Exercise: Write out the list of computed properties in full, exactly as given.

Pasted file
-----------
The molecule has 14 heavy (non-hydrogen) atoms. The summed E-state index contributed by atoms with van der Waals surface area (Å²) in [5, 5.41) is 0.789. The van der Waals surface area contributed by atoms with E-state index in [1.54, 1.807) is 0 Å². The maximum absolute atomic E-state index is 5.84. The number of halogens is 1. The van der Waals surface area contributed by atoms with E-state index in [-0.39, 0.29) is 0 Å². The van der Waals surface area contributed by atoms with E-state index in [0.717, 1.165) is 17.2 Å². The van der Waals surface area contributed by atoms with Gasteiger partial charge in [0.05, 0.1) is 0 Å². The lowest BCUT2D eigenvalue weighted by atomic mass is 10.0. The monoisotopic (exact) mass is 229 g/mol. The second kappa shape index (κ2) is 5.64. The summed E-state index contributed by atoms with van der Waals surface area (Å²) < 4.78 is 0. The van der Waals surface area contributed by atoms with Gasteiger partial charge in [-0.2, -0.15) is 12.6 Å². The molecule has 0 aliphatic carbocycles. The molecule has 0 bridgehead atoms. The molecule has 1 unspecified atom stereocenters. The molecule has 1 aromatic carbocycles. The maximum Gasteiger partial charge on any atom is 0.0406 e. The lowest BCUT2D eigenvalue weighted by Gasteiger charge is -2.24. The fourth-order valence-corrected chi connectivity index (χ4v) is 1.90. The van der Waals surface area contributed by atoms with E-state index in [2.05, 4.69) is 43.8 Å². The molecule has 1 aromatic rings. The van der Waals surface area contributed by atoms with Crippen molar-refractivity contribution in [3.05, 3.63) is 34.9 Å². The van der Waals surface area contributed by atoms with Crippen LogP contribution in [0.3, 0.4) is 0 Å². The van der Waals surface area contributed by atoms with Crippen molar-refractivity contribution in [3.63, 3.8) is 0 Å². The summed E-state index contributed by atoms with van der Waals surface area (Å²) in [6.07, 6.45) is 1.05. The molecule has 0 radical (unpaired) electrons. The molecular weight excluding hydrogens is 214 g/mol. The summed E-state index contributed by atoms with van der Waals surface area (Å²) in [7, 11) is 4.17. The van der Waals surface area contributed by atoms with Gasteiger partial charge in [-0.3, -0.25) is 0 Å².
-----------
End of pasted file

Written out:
The molecule has 14 heavy (non-hydrogen) atoms. The summed E-state index contributed by atoms with van der Waals surface area (Å²) in [5, 5.41) is 0.789. The van der Waals surface area contributed by atoms with E-state index in [1.54, 1.807) is 0 Å². The maximum absolute atomic E-state index is 5.84. The number of halogens is 1. The van der Waals surface area contributed by atoms with E-state index in [-0.39, 0.29) is 0 Å². The van der Waals surface area contributed by atoms with E-state index in [0.717, 1.165) is 17.2 Å². The van der Waals surface area contributed by atoms with Gasteiger partial charge in [0.05, 0.1) is 0 Å². The lowest BCUT2D eigenvalue weighted by atomic mass is 10.0. The monoisotopic (exact) mass is 229 g/mol. The second kappa shape index (κ2) is 5.64. The summed E-state index contributed by atoms with van der Waals surface area (Å²) < 4.78 is 0. The van der Waals surface area contributed by atoms with Gasteiger partial charge in [-0.2, -0.15) is 12.6 Å². The molecule has 0 aliphatic carbocycles. The molecule has 0 bridgehead atoms. The molecule has 1 unspecified atom stereocenters. The molecule has 1 aromatic carbocycles. The maximum Gasteiger partial charge on any atom is 0.0406 e. The lowest BCUT2D eigenvalue weighted by Gasteiger charge is -2.24. The fourth-order valence-corrected chi connectivity index (χ4v) is 1.90. The van der Waals surface area contributed by atoms with E-state index in [2.05, 4.69) is 43.8 Å². The molecule has 1 aromatic rings. The van der Waals surface area contributed by atoms with Crippen molar-refractivity contribution in [3.05, 3.63) is 34.9 Å². The van der Waals surface area contributed by atoms with Crippen LogP contribution in [0.3, 0.4) is 0 Å². The van der Waals surface area contributed by atoms with Crippen molar-refractivity contribution in [3.63, 3.8) is 0 Å². The summed E-state index contributed by atoms with van der Waals surface area (Å²) in [6.07, 6.45) is 1.05. The molecule has 0 radical (unpaired) electrons. The molecular weight excluding hydrogens is 214 g/mol. The summed E-state index contributed by atoms with van der Waals surface area (Å²) in [7, 11) is 4.17. The van der Waals surface area contributed by atoms with Gasteiger partial charge in [-0.3, -0.25) is 0 Å².